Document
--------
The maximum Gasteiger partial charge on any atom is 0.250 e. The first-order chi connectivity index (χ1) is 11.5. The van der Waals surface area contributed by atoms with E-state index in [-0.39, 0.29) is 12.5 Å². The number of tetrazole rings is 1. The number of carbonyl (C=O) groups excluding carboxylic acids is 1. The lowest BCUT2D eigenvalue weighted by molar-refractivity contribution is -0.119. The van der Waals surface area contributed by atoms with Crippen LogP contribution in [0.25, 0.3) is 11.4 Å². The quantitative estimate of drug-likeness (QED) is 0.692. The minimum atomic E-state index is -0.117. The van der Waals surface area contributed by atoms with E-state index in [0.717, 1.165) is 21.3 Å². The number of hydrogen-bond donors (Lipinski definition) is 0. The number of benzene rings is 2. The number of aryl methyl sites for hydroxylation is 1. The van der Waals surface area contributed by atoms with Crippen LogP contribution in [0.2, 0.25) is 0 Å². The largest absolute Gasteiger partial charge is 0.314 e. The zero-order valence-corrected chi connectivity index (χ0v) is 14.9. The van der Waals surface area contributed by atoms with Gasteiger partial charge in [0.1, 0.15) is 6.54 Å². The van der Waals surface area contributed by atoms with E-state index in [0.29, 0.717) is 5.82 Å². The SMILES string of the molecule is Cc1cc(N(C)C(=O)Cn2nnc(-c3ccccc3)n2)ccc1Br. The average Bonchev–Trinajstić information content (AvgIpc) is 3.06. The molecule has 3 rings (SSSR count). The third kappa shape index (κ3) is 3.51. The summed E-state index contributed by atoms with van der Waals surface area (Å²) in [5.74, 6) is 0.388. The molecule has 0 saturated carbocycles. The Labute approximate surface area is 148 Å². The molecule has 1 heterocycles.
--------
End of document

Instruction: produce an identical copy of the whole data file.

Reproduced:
The maximum Gasteiger partial charge on any atom is 0.250 e. The first-order chi connectivity index (χ1) is 11.5. The van der Waals surface area contributed by atoms with E-state index in [-0.39, 0.29) is 12.5 Å². The number of tetrazole rings is 1. The number of carbonyl (C=O) groups excluding carboxylic acids is 1. The lowest BCUT2D eigenvalue weighted by molar-refractivity contribution is -0.119. The van der Waals surface area contributed by atoms with Crippen LogP contribution in [0.25, 0.3) is 11.4 Å². The quantitative estimate of drug-likeness (QED) is 0.692. The minimum atomic E-state index is -0.117. The van der Waals surface area contributed by atoms with E-state index in [0.717, 1.165) is 21.3 Å². The number of hydrogen-bond donors (Lipinski definition) is 0. The number of benzene rings is 2. The number of aryl methyl sites for hydroxylation is 1. The van der Waals surface area contributed by atoms with Crippen LogP contribution in [0.2, 0.25) is 0 Å². The largest absolute Gasteiger partial charge is 0.314 e. The zero-order valence-corrected chi connectivity index (χ0v) is 14.9. The van der Waals surface area contributed by atoms with Gasteiger partial charge in [0.1, 0.15) is 6.54 Å². The van der Waals surface area contributed by atoms with E-state index in [0.29, 0.717) is 5.82 Å². The SMILES string of the molecule is Cc1cc(N(C)C(=O)Cn2nnc(-c3ccccc3)n2)ccc1Br. The average Bonchev–Trinajstić information content (AvgIpc) is 3.06. The molecule has 3 rings (SSSR count). The third kappa shape index (κ3) is 3.51. The summed E-state index contributed by atoms with van der Waals surface area (Å²) in [5.74, 6) is 0.388. The molecule has 0 saturated carbocycles. The Labute approximate surface area is 148 Å². The molecule has 1 heterocycles.